[show abstract][hide abstract] ABSTRACT: In Western countries, breast cancer incidence and mortality are higher than in Mediterranean countries. These differences have been ascribed to environmental factors but also to late-stage diagnostic and biological specific characteristics.
Between September 2002 and September 2005, we collected clinical data by phone counselling 180 French and Mediterranean breast cancer patients and performed microarray experiments.
Characteristics of breast cancer in patients from Lebanon, Tunisia and Morocco were more aggressive (more SBR grade III and positive node invasion) and patients were 10 years younger at diagnosis. Sixteen differentially expressed genes such as MMP9, VEGF, PHB1, BRCA1, TFAP2C, GJA1 and TFF1 were also found. Additionally, an up-regulation of cytokeratins KRT8 and KRT18 may indicate a luminal B subtype in "South" (Lebanon, Tunisia and Morocco) tumors while "North" (France) tumors may more frequently be luminal A type.
This study allowed the identification of specific clinical and transcriptomic parameters in patients from South Mediterranean countries.
Cancer genomics & proteomics 09/2008; 5(5):253-61.
[show abstract][hide abstract] ABSTRACT: PURPOSE: Estrogen receptor alpha (ERalpha) plays a major role in breast cancer development. It acts as ligand-inducible transcription factor which determines growth, survival and differentiation of breast cancer cells. The aim of this study is to evaluate the potential interference between radiotherapy and estrogen receptor responsiveness. Materials and methods. The effect of ionizing radiation was assessed on the estrogen receptor alpha status, growth (proliferation and apoptosis) and sensitivity of MCF-7 breast cancer cells to estrogenic (17beta-estradiol (E2)), selective estrogen receptor modulator (SERM) and anti-estrogenic compounds. Results. We have observed a ligand-independent decrease in ERalpha expression after radiation, resulting from a specific reduction in mRNA level and protein synthesis. This ERalpha disappearance occurred 72 h post-irradiation at 8 Gy and decreased the transcriptional activity in ERalpha of these cells. On the other hand, E2 impedes the growth inhibitory effects (essentially on proliferation) of ionizing radiation in MCF-7 cells, which potentially decreases radiosensitivity of these cells. This effect was totally blocked by SERM and anti-estrogenic treatments. Moreover, this growth effect of concurrent anti-estrogenic drugs and ionizing radiation appeared to be strongly synergistic. CONCLUSIONS: This study may increase general comprehension of ERalpha modulation by radiotherapy and improve adjuvant therapeutic approaches based on co-administration of radiation and endocrine therapy.
Breast Cancer Research and Treatment 11/2005; 93(3):207-15. · 4.47 Impact Factor
[show abstract][hide abstract] ABSTRACT: We have examined the effects of the protein kinase C (PKC)-activator phorbol 12-myristate 13-acetate (PMA) on gene expression in two breast cancer cell (BCC) lines exhibiting highly different phenotypes. These are the estrogen receptor alpha (ERalpha)-positive, weakly invasive, luminal epithelial-like MCF-7 and the ERalpha-negative, highly invasive, fibroblast-like MDA-MB-231. They express constitutively low and high PKC activities, respectively. After a 24-h exposition to 100 nM PMA, the number of genes showing an altered expression at the 2-fold change level was much higher in MCF-7 (n=435) than in MDA-MB-231 (n=18) BCC. Four of these genes, namely CDC2, CENPA, NR4A1 and MMP10, were altered in the same way in both cell lines. Two genes were regulated in an opposite way: ID1 and EVA1. Many of the genes down-regulated in MCF-7 BCC appeared to be preferentially expressed in the G1, S, and/or G2 phases of the cell cycle. The ERalpha gene, ESR1, and other genes associated to the ERalpha-positive, luminal epithelial-like BCC phenotype were down-regulated, while a series of genes related to a more aggressive, fibroblast-like BCC phenotype were up-regulated. Other altered genes were notably linked to cell architecture, supporting profound effects of PMA on cell morphology and motility, as well as on the interactions between BCC and their neighboring proteins. Of note, all the modulated genes involved in proteolysis and its control were up-regulated. In summary, PMA effects suggest that PKC activation may induce, to some extent, a more fibroblast-like phenotype in the ERalpha-positive, luminal epithelial-like MCF-7 BCC, and significantly modulate the interactions of these cells with their environment.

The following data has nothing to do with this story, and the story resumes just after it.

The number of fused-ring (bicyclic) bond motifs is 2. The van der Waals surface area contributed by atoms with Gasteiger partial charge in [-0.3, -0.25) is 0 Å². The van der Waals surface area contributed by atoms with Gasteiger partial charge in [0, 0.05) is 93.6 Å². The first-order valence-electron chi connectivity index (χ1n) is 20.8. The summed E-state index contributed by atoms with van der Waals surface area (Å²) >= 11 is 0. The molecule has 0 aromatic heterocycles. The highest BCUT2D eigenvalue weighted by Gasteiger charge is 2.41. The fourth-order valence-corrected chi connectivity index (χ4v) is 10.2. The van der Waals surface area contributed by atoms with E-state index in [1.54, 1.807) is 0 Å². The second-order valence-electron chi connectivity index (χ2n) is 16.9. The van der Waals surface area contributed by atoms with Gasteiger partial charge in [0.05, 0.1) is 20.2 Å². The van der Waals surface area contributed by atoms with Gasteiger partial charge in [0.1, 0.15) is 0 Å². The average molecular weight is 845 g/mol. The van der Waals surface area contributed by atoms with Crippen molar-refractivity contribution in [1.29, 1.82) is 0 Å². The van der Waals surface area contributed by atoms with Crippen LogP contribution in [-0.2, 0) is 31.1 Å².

[show abstract][hide abstract] ABSTRACT: It is widely believed that ductal breast cancer dissemination involves a succession of clinical and pathological stages starting with carcinoma in situ, progressing into invasive lesion and culminating in metastatic disease. Such changes have frequently been attributed to the sequential acquisition of various alterations in a single cell followed by clonal selection and expansion, thus leading to intra-tumor diversity. According to this multi-step view, extensive genotype and phenotype (marker expression, grade) shift may occur in the same tumor during progression; this may lead to the co-existence of molecularly and/or pathologically different areas within the same lesion. An increasing amount of data of various natures now appear to challenge this concept: only a few distinct 'portraits', in relation to estrogen receptor (ER) status and grade, may be found among tumors. Moreover, although undergoing increasing genetic alteration, most individual lesions largely maintain their phenotype when they evolve from in situ to the metastatic state. While many of the data presented here are related to ductal tumors, lobular cancer is also discussed.
Endocrine Related Cancer 10/2004; 11(3):497-522. · 5.26 Impact Factor
[show abstract][hide abstract] ABSTRACT: In breast tumours and breast cancer cell (BCC) lines, microarray analyses have revealed that a series of genes are expressed in close association with the oestrogen receptor-alpha (ER-alpha) gene, ESR1. Three of them, GATA3, HNF3A (also known as FOXA1), and XBP1 encode transcription factors. Here, we present these factors and we discuss their potential involvement in the ER-alpha-mediated actions in BCC. We notably show the relations that exist, or that might exist, between these factors and the oestrogen-inducible trefoil factor TFF1.